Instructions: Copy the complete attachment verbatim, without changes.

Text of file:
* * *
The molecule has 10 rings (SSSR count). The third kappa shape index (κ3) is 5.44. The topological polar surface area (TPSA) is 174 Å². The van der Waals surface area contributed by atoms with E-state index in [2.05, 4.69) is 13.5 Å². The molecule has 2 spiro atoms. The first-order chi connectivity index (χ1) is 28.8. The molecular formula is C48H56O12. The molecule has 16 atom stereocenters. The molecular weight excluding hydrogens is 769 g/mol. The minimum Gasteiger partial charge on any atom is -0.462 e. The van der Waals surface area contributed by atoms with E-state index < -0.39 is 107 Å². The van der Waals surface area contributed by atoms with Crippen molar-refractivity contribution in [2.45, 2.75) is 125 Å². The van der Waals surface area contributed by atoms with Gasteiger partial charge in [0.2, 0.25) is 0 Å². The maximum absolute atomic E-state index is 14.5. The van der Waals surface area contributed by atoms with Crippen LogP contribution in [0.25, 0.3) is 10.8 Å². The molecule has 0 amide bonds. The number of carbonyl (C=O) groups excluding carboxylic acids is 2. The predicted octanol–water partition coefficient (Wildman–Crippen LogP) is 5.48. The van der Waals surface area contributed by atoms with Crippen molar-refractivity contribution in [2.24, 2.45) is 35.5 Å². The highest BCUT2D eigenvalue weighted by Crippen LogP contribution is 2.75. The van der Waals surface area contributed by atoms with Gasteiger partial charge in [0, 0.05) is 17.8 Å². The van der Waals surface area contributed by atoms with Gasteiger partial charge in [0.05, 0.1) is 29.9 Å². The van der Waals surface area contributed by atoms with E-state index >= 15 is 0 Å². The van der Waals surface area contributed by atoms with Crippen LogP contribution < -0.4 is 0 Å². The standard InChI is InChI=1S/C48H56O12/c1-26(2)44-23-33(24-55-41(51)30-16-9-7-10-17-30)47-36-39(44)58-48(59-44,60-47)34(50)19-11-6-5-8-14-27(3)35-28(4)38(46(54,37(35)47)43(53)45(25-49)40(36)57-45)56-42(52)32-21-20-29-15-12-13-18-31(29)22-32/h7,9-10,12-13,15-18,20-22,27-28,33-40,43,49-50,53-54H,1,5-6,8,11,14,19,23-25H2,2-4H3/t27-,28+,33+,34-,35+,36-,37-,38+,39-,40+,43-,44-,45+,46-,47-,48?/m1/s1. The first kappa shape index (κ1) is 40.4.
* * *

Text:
The molecule has 10 rings (SSSR count). The third kappa shape index (κ3) is 5.44. The topological polar surface area (TPSA) is 174 Å². The van der Waals surface area contributed by atoms with E-state index in [2.05, 4.69) is 13.5 Å². The molecule has 2 spiro atoms. The first-order chi connectivity index (χ1) is 28.8. The molecular formula is C48H56O12. The molecule has 16 atom stereocenters. The molecular weight excluding hydrogens is 769 g/mol. The minimum Gasteiger partial charge on any atom is -0.462 e. The van der Waals surface area contributed by atoms with E-state index < -0.39 is 107 Å². The van der Waals surface area contributed by atoms with Crippen molar-refractivity contribution in [2.45, 2.75) is 125 Å². The van der Waals surface area contributed by atoms with Gasteiger partial charge in [0.2, 0.25) is 0 Å². The maximum absolute atomic E-state index is 14.5. The van der Waals surface area contributed by atoms with Crippen LogP contribution in [0.25, 0.3) is 10.8 Å². The molecule has 0 amide bonds. The number of carbonyl (C=O) groups excluding carboxylic acids is 2. The predicted octanol–water partition coefficient (Wildman–Crippen LogP) is 5.48. The van der Waals surface area contributed by atoms with Crippen molar-refractivity contribution in [2.24, 2.45) is 35.5 Å². The highest BCUT2D eigenvalue weighted by Crippen LogP contribution is 2.75. The van der Waals surface area contributed by atoms with Gasteiger partial charge in [0, 0.05) is 17.8 Å². The van der Waals surface area contributed by atoms with Gasteiger partial charge in [0.05, 0.1) is 29.9 Å². The van der Waals surface area contributed by atoms with E-state index >= 15 is 0 Å². The van der Waals surface area contributed by atoms with Crippen LogP contribution < -0.4 is 0 Å². The standard InChI is InChI=1S/C48H56O12/c1-26(2)44-23-33(24-55-41(51)30-16-9-7-10-17-30)47-36-39(44)58-48(59-44,60-47)34(50)19-11-6-5-8-14-27(3)35-28(4)38(46(54,37(35)47)43(53)45(25-49)40(36)57-45)56-42(52)32-21-20-29-15-12-13-18-31(29)22-32/h7,9-10,12-13,15-18,20-22,27-28,33-40,43,49-50,53-54H,1,5-6,8,11,14,19,23-25H2,2-4H3/t27-,28+,33+,34-,35+,36-,37-,38+,39-,40+,43-,44-,45+,46-,47-,48?/m1/s1. The first kappa shape index (κ1) is 40.4.